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Shut Up, Dude: This Week’s Best And Worst Comments

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Meanwhile on the Disco Action Charts Sylvester – “Dance (Disco Heat)” “You Make Me Feel (Mighty Real)” Hit Number One August 19th 1978 Stayed at #1: 6 weeks Hot 100: “Dance (Disco Heat)” #19, “You Make Me Feel (Mighty Real)” #36 Beats Per Minute 134 and 132 BPM In 1976, Cleveland native Mary Ann Singleton…
Shut Up, Dude: This Week’s Best And Worst Comments

Meanwhile on the Disco Action Charts

Sylvester – “Dance (Disco Heat)” “You Make Me Feel (Mighty Real)”

Hit Number One August 19th 1978

Stayed at #1: 6 weeks

Hot 100: “Dance (Disco Heat)” #19, “You Make Me Feel (Mighty Real)” #36

Beats Per Minute 134 and 132 BPM

In 1976, Cleveland native Mary Ann Singleton was on vacation in San Francisco. On a whim, she decided to stay, and found an apartment in an old home on 28, Barbary Lane. Renting from an eccentric landlady Anna Madrigal, she met Michael AKA Mouse, Brian, Mona, and the secretive Norman. San Francisco proved to be an eye opener for the innocent Mary Ann who put on a brave façade while navigating the sexual revolution, and the upheaval of gender norms that she faced in San Francisco and at 28 Barbary Lane.

In San Francisco’s gay neighborhood, Sylvester was performing at clubs such as The Stud and The Endup. Sylvester had moved to San Francisco 6 years earlier to become a member of the avant-garde Drag group, The Cockettes. In contrast to Mary Ann’s innocence, a young Sylvester James had been kicked out of the choir in his Pentecostal church at 13 for being gay. He then started a group of cross dressers called the Disquotays at 15 . The Disquotays often partied in Etta James house, without her knowledge. After trouble at home, Sylvester moved in with his grandmother who had no issue with his sexuality, and he eventually graduated from high school at 21, wearing a prom dress and beehive wig in his graduation photo.

In San Francisco as a member of The Cockettes, Sylvester channeled Billy Holiday and Josephine Baker, through his gospel inflected falsetto. In time, and after artistic differences, Sylvester left The Cockettes, hoping to focus on his singing career.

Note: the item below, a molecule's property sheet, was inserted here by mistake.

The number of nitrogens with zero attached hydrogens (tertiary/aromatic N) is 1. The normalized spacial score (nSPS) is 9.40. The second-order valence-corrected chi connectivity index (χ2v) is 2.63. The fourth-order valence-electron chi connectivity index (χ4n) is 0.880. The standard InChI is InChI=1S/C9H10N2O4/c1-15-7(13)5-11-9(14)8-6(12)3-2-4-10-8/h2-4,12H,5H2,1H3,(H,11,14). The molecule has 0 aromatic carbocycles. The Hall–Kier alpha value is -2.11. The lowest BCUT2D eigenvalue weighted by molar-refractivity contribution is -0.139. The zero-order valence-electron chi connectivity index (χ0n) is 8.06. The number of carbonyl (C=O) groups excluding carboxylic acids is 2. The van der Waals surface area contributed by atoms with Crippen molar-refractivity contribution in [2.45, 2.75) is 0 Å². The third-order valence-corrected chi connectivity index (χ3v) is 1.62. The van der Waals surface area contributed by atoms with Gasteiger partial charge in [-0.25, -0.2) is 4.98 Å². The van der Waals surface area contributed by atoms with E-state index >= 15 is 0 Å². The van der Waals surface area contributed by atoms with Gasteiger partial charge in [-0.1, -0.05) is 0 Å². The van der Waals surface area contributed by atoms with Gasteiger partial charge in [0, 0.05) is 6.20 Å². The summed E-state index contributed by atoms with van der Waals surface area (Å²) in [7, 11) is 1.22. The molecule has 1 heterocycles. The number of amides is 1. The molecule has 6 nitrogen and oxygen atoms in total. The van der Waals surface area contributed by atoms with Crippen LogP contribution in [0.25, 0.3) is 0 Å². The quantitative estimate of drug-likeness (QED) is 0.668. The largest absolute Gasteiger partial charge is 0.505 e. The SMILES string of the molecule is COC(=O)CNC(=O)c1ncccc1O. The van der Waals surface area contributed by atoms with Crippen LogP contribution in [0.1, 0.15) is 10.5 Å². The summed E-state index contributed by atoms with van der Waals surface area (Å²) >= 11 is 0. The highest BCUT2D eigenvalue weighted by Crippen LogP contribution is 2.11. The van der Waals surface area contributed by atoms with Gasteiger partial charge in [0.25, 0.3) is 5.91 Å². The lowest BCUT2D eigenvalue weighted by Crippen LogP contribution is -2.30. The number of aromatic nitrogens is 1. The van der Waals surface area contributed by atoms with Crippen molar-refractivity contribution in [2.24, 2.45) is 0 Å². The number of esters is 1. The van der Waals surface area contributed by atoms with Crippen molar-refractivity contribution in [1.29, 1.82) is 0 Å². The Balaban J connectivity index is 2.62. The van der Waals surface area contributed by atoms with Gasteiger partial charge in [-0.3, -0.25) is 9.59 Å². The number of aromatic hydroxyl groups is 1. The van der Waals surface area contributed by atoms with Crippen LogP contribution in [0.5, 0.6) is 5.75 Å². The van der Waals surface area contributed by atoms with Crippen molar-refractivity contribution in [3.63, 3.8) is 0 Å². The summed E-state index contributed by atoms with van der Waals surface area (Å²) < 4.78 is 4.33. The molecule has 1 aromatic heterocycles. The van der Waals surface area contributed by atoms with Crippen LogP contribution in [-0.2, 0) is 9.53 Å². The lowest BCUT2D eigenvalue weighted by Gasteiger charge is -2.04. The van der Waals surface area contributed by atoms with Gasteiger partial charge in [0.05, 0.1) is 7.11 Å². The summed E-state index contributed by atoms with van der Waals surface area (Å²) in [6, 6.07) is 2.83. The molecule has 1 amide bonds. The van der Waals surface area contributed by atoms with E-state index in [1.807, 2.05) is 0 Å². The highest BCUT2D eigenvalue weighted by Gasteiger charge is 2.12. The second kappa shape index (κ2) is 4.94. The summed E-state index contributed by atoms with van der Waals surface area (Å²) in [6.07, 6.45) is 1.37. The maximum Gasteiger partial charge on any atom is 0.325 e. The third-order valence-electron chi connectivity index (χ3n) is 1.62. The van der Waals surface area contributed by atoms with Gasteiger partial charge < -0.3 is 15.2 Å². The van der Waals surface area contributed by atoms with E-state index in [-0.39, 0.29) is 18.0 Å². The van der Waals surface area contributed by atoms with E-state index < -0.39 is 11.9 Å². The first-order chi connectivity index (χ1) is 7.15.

Mary Ann was the All-American girl working in an ad agency, while Sylvester traveled in the fringes. I can’t say they ever met, mainly because Mary Ann is a fictional character, but in 1978 they were involved in works of art that changed my life. “Tales of the City” the first book by Armistead Maupin which grew out of a serialized story printed in the Pacific Sun and then San Francisco Chronical. Maupin edited the stories into book form while living in Rock Hudson’s home, then released it in sometime in 1978. Also released in 1978 is the best two sided 12-inch single in the history of Disco music.

By 1978 Sylvester had tried his hand at Rock, R&B, Gospel, Jazz and Standards. His band The Hot Band even opened for David Bowie at the Winterland Ballroom. He found a new manager who convinced Sylvester to wear suits telling him no one was giving out contracts to drag queens. At one of the auditions for his new group, he met Martha Wash, who he quickly asked if she knew of another large Black woman who could become his background singer, leading him to Izora Rhodes.

I was the All-American boy living with my roommates in a large apartment complex just off 4th Street SE in Minneapolis. Across the river to the south, and just above Big Daddy’s bathhouse on the corner of 7th and Hennepin there was a record store, I believe it was called Music City at the time. Though I’d shop other record stores for imports, or soul music, Music City was where I bought most of my 12-inch singles. I was there shopping one day, and heard a song I never heard before. Over the disco beat you heard a spoken intro “Gotta match?” The pick-up line that followed was 100% absurd, and 100% riveting. I was familiar with the Billboard Disco Action chart, since I had just perused it at Schinders. I quickly identified it as the song that was rocketing towards the top.